When I was going to do this article series LAST YEAR (grumble grumble) I was going to use Art & Story’s “Your Comic From The Ground Up” series as a guide. Well, a year has passed and while it’s still a good guide to follow I need to do this my way…as soon as I figure out what that is. Anyway: Ninja Ballerina.
There are many stages to creating a comic series, both good and bad. Stage 1 we saw in the article linked to above: create an idea. In the prologue which is now Stage 1 (concept), we came up with the idea of the comic, thanks to a throw-away joke by Brian “Disco” Snell. Now I need a cast of characters. While Jake & Leon actually started with a cast first and the concept formed as I went along (so occasionally these steps are interchangeable), I came up with the idea first and started figuring out the characters.
The conclusion of this stage is to actually design the characters and figure out as much back story as you need for the current story. With this concept this was rather easy; it’s a one-shot story about a woman who imagines her roommate is a crimefighting ninja. From there we have the important characters to this story.So for this concept Meg’s imaginary scenario will be done a bit simpler. You’ve seen the two art styles for some of the Jake & Leon skits. This is how I will tell the two realities apart. For example, this will be the “real” world:
And this will be the world in Meg’s head:
The “fictional world” will be a bit more cartoony in nature, and the “real world” will have more detail. I first practiced this using the “concept sketch pages” that came with that comic book kit.
But I have about six characters to sketch and there are only two pages. On the bottom (you can’t tell between the size and watermarkings) are spaces for character information. However, when I would do these character models as a kid, I followed what they were doing in the binder version of Marvel Universe Handbook, where were in the form of turnarounds. So these pages really aren’t that useful to me. I can sketch in a sketchbook, which is what I did for the remaining characters, and put them all in the turnaround layout. I don’t know if there is a template for that, so I went and found a book that would allow me to not only present the character at all necessary sides, but some space to write their character profile.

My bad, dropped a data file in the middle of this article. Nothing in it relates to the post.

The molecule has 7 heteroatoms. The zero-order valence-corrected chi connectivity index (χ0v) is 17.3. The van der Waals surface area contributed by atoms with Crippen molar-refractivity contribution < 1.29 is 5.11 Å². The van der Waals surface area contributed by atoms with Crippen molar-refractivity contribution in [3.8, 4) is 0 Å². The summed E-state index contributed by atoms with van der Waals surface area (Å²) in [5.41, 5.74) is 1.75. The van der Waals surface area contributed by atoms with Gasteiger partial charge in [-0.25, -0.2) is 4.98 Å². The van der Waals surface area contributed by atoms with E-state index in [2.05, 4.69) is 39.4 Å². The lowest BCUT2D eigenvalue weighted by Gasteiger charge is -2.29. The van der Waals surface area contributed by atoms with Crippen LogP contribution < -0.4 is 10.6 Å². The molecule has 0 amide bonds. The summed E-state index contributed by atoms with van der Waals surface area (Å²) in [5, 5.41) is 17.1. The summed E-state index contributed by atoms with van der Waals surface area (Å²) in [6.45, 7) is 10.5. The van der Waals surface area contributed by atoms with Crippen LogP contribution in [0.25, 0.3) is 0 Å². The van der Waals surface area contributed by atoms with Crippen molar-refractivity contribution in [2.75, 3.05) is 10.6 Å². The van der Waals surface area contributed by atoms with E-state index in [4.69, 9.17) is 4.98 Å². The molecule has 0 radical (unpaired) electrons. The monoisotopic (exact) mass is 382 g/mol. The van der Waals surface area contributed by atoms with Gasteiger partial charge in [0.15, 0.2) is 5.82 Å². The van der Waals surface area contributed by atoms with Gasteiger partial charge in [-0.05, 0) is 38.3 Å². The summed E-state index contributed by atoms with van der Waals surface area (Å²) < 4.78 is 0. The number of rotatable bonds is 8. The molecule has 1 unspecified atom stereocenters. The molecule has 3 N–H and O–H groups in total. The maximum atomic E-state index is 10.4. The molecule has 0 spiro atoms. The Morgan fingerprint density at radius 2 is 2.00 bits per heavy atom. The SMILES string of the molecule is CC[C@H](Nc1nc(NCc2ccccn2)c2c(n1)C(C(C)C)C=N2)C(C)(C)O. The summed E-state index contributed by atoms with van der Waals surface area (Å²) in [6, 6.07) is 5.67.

Yes, I used a first-grader’s letter practice pad. Don’t knock it, it works. Here’s May again in turnarounds.
One pitfall I have, besides what will obviously keep me from being a fashion designer, is keeping consistency between drawings, so that’s something I hope to work on during the test comic. This is May in the “real world”, and here is May in her ninja costume in Meg’s fantasy.
Here’s Meg herself, who has no fantasy counterpart.
I tried to give her head something of a heart shape. Both girls are depicted in (what my art skills can represent as) ballerina outfits, since the only other outfit we see May in is the ninja costume and Meg will be under the covers or in her nighty.
Every hero needs a villain and a villain needs minions. I’m keeping the minions under wraps (although you did get a sneak peak if you read my Twitter feed last night), but here’s our mad scientist, because every hero has at least one mad scientist in his or her life.
The hard part was coming up with a name. While part of his personality was based on The Spoony Experiment, his field of science is more about “modifying” animals into killer cyborg mutations. My first thought was “Dr. Killpeople”, which I got off of an old Bugs Bunny cartoon where he disguises himself as “Dr. Kilpatient”. however, some thought brought me to work on both mad scientist and “modifying”, so introducing Doctor Maad. I envision a limited appearance, but it’s a short story.from
And that’s Stage 3, an outline of the story. While it has been playing in my head for a very long time, it’s time to bring it out of my head and form…not a “script” exactly. I’ll explain in the next installment, which will hopefully be this year. Hopefully.